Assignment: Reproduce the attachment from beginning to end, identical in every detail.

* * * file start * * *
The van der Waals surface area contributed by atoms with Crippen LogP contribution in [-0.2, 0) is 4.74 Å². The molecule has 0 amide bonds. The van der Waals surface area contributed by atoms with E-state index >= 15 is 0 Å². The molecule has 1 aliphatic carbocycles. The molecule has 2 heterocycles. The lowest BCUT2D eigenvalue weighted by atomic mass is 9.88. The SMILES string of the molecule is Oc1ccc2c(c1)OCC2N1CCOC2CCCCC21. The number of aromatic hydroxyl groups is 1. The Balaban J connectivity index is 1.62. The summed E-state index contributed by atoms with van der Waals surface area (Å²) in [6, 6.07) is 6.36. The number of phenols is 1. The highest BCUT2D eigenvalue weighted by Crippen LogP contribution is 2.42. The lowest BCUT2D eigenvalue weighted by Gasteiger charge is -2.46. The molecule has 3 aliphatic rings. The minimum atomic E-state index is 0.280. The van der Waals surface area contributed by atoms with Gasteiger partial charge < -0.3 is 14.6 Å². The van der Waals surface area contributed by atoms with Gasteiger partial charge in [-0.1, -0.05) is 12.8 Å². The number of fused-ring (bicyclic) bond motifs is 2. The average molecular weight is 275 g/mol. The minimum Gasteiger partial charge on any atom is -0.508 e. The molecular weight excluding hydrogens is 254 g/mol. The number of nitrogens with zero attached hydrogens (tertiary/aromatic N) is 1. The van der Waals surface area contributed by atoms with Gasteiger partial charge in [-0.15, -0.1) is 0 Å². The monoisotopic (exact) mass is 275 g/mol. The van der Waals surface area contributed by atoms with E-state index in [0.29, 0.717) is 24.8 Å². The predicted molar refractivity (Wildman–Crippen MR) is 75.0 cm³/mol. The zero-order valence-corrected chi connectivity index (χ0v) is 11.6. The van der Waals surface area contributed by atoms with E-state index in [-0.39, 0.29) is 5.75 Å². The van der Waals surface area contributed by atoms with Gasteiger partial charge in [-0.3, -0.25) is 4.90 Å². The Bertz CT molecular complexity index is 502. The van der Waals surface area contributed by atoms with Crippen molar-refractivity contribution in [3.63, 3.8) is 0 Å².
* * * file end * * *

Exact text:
The van der Waals surface area contributed by atoms with Crippen LogP contribution in [-0.2, 0) is 4.74 Å². The molecule has 0 amide bonds. The van der Waals surface area contributed by atoms with E-state index >= 15 is 0 Å². The molecule has 1 aliphatic carbocycles. The molecule has 2 heterocycles. The lowest BCUT2D eigenvalue weighted by atomic mass is 9.88. The SMILES string of the molecule is Oc1ccc2c(c1)OCC2N1CCOC2CCCCC21. The number of aromatic hydroxyl groups is 1. The Balaban J connectivity index is 1.62. The summed E-state index contributed by atoms with van der Waals surface area (Å²) in [6, 6.07) is 6.36. The number of phenols is 1. The highest BCUT2D eigenvalue weighted by Crippen LogP contribution is 2.42. The lowest BCUT2D eigenvalue weighted by Gasteiger charge is -2.46. The molecule has 3 aliphatic rings. The minimum atomic E-state index is 0.280. The van der Waals surface area contributed by atoms with Gasteiger partial charge < -0.3 is 14.6 Å². The van der Waals surface area contributed by atoms with Gasteiger partial charge in [-0.1, -0.05) is 12.8 Å². The number of fused-ring (bicyclic) bond motifs is 2. The average molecular weight is 275 g/mol. The minimum Gasteiger partial charge on any atom is -0.508 e. The molecular weight excluding hydrogens is 254 g/mol. The number of nitrogens with zero attached hydrogens (tertiary/aromatic N) is 1. The van der Waals surface area contributed by atoms with Gasteiger partial charge in [-0.15, -0.1) is 0 Å². The monoisotopic (exact) mass is 275 g/mol. The van der Waals surface area contributed by atoms with E-state index in [0.29, 0.717) is 24.8 Å². The predicted molar refractivity (Wildman–Crippen MR) is 75.0 cm³/mol. The zero-order valence-corrected chi connectivity index (χ0v) is 11.6. The van der Waals surface area contributed by atoms with E-state index in [-0.39, 0.29) is 5.75 Å². The van der Waals surface area contributed by atoms with Gasteiger partial charge in [-0.3, -0.25) is 4.90 Å². The Bertz CT molecular complexity index is 502. The van der Waals surface area contributed by atoms with Crippen molar-refractivity contribution in [3.63, 3.8) is 0 Å².